January 5, 2001
Thirty-three years ago an extraordinarily talented filmmaker named Stanley Kubrick and a science-fiction author, inventor, and philosopher named Arthur C. Clarke teamed up to make the ultimate science fiction movie. It was a broad vision spanning humanity’s early origins to its possible future, a cinematic accomplishment of such power and depth that only about five people in the world understand it. Its stunning cinematography and minimal plot continue to inspire film critics to call it one of their favorite films–especially now that it’s on video and they can fast-forward through all the boring parts. Fans of the film speak in such reverent awe of its complexity and scope that when asked what it’s about, they can only say, "Two and a half hours."
Spanning from the period when our early ancestors first learned to beat the crap out of each other to the year 2001, the film explores our humanity and makes predictions for the future. Unfortunately the visionary optimism of Kubrick and Clarke overshot the mark on a few occasions. In honor of the new millennium, and Stanley Kubrick who unfortunately passed away in 1999, here’s a rundown of some of those predictions, and the dull realities:
2001 the movie: Commercial flights to space stations and the moon are available.
2001 the reality: Commercials about flights into space are used to advertise airlines.
2001 the movie: A three-minute phone call from the Moon to Earth costs $1.70.
2001 the reality: A company that offered world-wide cell phone service for the bargain price of $5000 per year went bankrupt. But with 10-10-something or other you can still talk up to twenty minutes for just 99 cents.
2001 the movie: A space station has a lounge, phone booths, squat red chairs designed to make sitting as uncomfortable as possible, and vast stretches of empty space which, presumably, will eventually be covered with advertisements like, "Surf Ganymede!"
2001 the reality: Space Station Mir has all the comforts of home, including a kitchen, sleeping quarters, numerous electrical fires, and a leak through which all breathable air is steadily escaping into space.
2001 the movie: The "zero gravity toilet" has more instructions than a do-it-yourself satellite TV kit.
2001 the reality: Bathroom humor is rarely mentioned on space flights.
2001 the movie: A supercomputer has been built that can talk, recognize faces and voices, read lips, and kill anyone who crosses it.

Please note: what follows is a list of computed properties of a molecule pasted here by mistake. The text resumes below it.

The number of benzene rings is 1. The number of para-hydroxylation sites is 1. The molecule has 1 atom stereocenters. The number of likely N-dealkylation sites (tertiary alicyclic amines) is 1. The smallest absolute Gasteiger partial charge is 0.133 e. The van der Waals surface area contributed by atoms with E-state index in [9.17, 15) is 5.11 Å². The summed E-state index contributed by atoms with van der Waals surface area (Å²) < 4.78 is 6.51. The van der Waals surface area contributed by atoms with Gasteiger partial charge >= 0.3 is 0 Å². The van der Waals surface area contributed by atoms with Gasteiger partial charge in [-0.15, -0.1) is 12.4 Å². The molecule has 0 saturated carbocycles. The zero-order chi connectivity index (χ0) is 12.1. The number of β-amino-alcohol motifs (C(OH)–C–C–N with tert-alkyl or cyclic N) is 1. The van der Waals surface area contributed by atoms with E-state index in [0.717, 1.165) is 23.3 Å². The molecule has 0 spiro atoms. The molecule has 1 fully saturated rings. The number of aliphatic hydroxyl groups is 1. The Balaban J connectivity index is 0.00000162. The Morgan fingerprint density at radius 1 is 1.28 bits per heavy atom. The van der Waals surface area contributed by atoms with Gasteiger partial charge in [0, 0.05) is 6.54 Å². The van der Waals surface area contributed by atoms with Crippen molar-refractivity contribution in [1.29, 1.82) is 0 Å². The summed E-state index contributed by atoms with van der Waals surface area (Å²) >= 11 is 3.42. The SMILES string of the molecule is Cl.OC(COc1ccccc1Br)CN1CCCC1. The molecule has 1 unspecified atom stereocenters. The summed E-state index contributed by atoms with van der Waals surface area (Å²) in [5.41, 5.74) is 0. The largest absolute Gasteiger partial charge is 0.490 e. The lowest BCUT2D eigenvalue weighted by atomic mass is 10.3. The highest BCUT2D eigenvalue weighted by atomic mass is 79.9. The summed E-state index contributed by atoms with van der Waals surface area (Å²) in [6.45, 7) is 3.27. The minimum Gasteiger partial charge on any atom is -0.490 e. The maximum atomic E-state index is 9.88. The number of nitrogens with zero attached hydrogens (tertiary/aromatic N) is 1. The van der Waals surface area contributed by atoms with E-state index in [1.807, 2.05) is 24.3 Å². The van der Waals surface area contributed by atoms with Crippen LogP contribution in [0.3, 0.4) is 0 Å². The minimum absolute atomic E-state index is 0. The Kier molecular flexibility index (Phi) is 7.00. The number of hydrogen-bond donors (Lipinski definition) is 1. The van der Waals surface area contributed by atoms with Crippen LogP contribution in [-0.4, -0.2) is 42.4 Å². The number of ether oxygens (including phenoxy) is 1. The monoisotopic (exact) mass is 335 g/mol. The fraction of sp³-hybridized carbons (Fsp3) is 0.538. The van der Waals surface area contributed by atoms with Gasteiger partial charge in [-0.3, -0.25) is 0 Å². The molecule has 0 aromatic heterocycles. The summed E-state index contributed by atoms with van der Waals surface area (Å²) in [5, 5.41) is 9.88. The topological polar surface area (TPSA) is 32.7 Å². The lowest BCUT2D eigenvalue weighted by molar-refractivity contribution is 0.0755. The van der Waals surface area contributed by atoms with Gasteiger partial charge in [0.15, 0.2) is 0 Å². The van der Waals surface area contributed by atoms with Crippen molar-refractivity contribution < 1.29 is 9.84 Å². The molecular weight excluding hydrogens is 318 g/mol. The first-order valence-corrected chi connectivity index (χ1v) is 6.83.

2001 the reality: A supercomputer has been built that can beat a human at chess…assuming the human is so stressed he makes an incredibly stupid mistake early in the game.
2001 the movie: There are multiple human habitations on the moon.
2001 the reality: The last manned mission to the moon was in 1972–just four years after the theatrical release of "2001".
2001 the movie: Manned spaceflights to Jupiter are possible.
2001 the reality: NASA regularly sends unmanned probes to Mars…and loses them.
2001 the movie: Astronauts can be put into hibernation for long voyages.
2001 the reality: After the Mars-probes mishaps, astronauts are wary of letting NASA scientists "put them to sleep".
2001 the movie: Scientists discover an ancient alien artifact on the moon, but guard the secret carefully.
2001 the reality: Just a few years ago scientists were convinced they had found fossilized bacteria in a Martian rock, and blabbed about it to everyone. In a recent, very quiet press release, the scientists said, "Oh, wait, it’s really just a rock."
2001 the movie: A mysterious alien object sends an astronaut on a bizarre journey and finally transforms him into the next stage of human evolution, the "Star Child".
2001 the reality: Television shows and conspiracy theories about aliens and government coverups give adults something to build their lives around while living in their parents’ basements.
2001 the movie: All significant events in human development are accompanied by a selection from Richard Strauss’s "Also Sprach Zarathustra".
2001 the reality: disco is making a comeback.